Jersey City's FY2021-22 public schools budget included concrete, promised investments in mental health services for our city's students. In this post I want to reopen the budget document that was approved last May and revisit some of that promised investment. A budget can inform future investment but it can, and should, also be used as an accountability tool in the spirit of looking back, and asking: how much of the promised investment has been realized?
A focus on mental health services.
I first wrote about the need for mental health services in April 2020 when I wrote "Thoughts on Technology and Mental Health in Remote Paradigm of Learning." I also wrote about it more recently in collaboration with JCPS parents and professional social workers, Jessica Taube and Divya Dodhia in our call to action to get mental health services into the schools. And the concern is acute: students lack adequate mental health services -- not after school, not before school, but embedded within the building during the school day. The COVID-19 pandemic has amplified this need; in this post, I want to connect that needs with the promised investment from the FY 2021-22 schools budget that was approved last May.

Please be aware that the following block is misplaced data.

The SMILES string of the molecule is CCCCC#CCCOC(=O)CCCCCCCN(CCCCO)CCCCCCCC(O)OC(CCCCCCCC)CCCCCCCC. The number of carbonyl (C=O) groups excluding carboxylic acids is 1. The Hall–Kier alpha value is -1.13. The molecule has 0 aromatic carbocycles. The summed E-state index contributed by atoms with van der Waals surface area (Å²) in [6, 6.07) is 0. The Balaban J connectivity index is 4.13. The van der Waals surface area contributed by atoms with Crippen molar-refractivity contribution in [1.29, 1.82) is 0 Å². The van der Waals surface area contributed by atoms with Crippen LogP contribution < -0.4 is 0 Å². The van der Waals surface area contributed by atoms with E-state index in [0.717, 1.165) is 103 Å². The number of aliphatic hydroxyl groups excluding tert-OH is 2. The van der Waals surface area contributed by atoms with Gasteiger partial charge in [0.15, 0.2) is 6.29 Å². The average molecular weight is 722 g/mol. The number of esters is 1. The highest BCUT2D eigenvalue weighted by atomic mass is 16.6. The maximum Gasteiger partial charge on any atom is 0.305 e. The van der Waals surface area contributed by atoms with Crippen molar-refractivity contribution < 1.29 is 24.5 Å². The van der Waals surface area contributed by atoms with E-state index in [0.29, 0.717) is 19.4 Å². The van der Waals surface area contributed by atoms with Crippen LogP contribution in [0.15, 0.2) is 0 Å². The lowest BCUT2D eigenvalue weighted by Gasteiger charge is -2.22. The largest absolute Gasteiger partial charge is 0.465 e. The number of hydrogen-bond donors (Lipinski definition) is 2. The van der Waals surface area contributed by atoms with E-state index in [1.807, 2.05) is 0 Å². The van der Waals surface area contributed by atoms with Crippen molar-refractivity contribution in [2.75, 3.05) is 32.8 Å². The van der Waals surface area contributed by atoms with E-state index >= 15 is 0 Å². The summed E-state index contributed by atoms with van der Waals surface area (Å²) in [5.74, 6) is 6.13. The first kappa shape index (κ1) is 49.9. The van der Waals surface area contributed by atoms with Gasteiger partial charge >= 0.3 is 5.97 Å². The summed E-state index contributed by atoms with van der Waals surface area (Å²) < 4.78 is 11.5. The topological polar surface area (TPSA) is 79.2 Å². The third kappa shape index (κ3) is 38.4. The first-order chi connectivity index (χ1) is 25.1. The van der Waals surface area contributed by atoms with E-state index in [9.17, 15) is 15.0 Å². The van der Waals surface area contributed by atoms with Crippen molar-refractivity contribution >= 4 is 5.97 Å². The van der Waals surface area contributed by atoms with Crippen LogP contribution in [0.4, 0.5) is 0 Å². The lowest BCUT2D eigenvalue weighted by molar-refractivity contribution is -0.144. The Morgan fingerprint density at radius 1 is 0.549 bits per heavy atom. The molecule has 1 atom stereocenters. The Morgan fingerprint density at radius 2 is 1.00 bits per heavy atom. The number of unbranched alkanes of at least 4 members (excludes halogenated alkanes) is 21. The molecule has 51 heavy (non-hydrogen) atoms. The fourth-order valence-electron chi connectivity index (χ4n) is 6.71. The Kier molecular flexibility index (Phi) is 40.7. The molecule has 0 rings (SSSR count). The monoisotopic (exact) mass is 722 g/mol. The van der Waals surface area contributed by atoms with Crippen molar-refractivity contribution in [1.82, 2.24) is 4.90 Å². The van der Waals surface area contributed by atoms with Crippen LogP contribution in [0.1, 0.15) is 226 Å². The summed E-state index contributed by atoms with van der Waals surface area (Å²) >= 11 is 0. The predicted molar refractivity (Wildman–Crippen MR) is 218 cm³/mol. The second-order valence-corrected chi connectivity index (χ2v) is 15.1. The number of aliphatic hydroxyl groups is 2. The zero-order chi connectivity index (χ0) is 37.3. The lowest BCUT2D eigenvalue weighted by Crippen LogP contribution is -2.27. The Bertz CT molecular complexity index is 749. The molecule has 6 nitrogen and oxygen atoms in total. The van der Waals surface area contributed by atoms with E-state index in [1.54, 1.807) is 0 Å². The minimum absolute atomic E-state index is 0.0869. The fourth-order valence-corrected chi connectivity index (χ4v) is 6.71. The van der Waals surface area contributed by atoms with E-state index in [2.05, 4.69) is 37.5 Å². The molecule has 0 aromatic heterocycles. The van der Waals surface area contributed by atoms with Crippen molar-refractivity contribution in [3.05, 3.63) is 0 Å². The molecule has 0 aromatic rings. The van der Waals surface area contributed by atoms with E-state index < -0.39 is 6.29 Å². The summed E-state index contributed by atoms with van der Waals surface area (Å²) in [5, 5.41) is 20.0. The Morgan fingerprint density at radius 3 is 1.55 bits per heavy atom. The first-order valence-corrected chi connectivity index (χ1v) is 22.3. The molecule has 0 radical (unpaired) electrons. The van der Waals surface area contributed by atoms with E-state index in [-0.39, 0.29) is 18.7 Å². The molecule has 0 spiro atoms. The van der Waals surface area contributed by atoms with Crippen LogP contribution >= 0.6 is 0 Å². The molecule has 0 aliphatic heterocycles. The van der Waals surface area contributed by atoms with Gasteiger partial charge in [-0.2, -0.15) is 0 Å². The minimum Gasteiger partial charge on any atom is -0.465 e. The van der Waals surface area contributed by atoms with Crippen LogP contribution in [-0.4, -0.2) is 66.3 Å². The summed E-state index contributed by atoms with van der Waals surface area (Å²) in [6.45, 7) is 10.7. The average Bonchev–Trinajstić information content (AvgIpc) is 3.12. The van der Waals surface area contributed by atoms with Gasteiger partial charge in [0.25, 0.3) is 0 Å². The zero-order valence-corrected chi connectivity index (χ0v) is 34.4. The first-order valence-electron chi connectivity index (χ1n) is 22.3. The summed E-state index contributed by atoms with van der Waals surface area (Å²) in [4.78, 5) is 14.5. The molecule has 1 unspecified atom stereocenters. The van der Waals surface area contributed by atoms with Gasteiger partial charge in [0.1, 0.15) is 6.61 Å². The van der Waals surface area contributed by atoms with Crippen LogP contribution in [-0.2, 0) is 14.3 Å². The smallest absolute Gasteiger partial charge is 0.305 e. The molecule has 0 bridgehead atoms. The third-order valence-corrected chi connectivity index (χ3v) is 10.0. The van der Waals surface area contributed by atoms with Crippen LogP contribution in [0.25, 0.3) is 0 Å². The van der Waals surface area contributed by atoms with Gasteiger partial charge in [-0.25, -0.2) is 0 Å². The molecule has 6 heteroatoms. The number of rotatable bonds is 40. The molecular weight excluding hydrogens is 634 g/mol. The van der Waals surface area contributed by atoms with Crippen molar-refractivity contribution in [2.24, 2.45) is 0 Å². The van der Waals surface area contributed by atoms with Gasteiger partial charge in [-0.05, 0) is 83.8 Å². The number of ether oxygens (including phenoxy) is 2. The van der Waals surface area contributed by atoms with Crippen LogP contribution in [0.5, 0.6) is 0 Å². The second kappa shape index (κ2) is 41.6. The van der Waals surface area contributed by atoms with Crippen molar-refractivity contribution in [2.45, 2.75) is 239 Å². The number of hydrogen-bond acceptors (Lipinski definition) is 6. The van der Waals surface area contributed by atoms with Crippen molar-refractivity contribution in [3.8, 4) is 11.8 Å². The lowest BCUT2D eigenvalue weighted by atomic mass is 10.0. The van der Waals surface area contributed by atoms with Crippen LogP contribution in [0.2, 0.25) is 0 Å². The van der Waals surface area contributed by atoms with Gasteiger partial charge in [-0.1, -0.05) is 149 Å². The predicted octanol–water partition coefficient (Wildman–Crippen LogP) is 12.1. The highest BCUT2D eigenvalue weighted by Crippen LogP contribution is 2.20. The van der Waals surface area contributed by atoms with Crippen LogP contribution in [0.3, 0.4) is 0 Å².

FY 2021-22 Budgeted Promises for Mental Health Services.
You can find the budget in various forms on the Business and Finance page of the JCBOE website. But I prefer this public-facing version put together by Superintendent Walker and his team last May; it's located in the May budget meeting in Board Docs. The budget includes numerous references to this need for mental health services. For example:
On page 20 (in the Executive Summary) - references are made to:
- expand and focus on "social-Emotional services that connect students to physical and mental health care professionals"
- invest in more school counselors and social workers
- expand full-time health clinics to all the high schools and stand-alone middle schools
Then, starting on page 26, we can see "Ultimate Goals" laid out that include
- establish alternative programs to support at-risk students (page 26)
- expanding restorative justice programs (page 27)
- actively support the community school model (page 28)
Then, starting on page 29, we can see "Priorities" laid out that include